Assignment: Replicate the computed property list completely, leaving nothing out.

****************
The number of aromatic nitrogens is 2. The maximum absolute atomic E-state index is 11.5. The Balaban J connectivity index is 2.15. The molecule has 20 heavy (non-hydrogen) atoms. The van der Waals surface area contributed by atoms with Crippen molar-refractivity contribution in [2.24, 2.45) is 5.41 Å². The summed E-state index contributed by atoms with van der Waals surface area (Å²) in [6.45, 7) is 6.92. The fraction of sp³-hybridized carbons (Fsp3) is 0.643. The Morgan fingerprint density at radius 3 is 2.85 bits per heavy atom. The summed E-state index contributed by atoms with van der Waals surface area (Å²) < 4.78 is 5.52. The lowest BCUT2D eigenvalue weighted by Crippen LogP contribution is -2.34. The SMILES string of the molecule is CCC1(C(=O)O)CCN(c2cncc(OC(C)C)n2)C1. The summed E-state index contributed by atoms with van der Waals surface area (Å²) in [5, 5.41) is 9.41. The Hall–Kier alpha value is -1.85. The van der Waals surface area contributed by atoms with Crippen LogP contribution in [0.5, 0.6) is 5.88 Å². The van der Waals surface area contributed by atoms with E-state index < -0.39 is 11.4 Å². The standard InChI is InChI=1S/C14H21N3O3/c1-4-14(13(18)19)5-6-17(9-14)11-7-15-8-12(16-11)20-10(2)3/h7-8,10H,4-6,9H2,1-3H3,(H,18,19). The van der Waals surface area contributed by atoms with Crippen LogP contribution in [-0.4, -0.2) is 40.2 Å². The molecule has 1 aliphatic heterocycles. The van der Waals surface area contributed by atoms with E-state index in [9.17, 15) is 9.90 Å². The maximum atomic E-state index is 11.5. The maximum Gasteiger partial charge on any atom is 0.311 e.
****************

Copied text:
The number of aromatic nitrogens is 2. The maximum absolute atomic E-state index is 11.5. The Balaban J connectivity index is 2.15. The molecule has 20 heavy (non-hydrogen) atoms. The van der Waals surface area contributed by atoms with Crippen molar-refractivity contribution in [2.24, 2.45) is 5.41 Å². The summed E-state index contributed by atoms with van der Waals surface area (Å²) in [6.45, 7) is 6.92. The fraction of sp³-hybridized carbons (Fsp3) is 0.643. The Morgan fingerprint density at radius 3 is 2.85 bits per heavy atom. The summed E-state index contributed by atoms with van der Waals surface area (Å²) < 4.78 is 5.52. The lowest BCUT2D eigenvalue weighted by Crippen LogP contribution is -2.34. The SMILES string of the molecule is CCC1(C(=O)O)CCN(c2cncc(OC(C)C)n2)C1. The summed E-state index contributed by atoms with van der Waals surface area (Å²) in [5, 5.41) is 9.41. The Hall–Kier alpha value is -1.85. The van der Waals surface area contributed by atoms with Crippen LogP contribution in [0.5, 0.6) is 5.88 Å². The van der Waals surface area contributed by atoms with E-state index < -0.39 is 11.4 Å². The standard InChI is InChI=1S/C14H21N3O3/c1-4-14(13(18)19)5-6-17(9-14)11-7-15-8-12(16-11)20-10(2)3/h7-8,10H,4-6,9H2,1-3H3,(H,18,19). The van der Waals surface area contributed by atoms with Crippen LogP contribution in [-0.4, -0.2) is 40.2 Å². The molecule has 1 aliphatic heterocycles. The van der Waals surface area contributed by atoms with E-state index in [9.17, 15) is 9.90 Å². The maximum atomic E-state index is 11.5. The maximum Gasteiger partial charge on any atom is 0.311 e.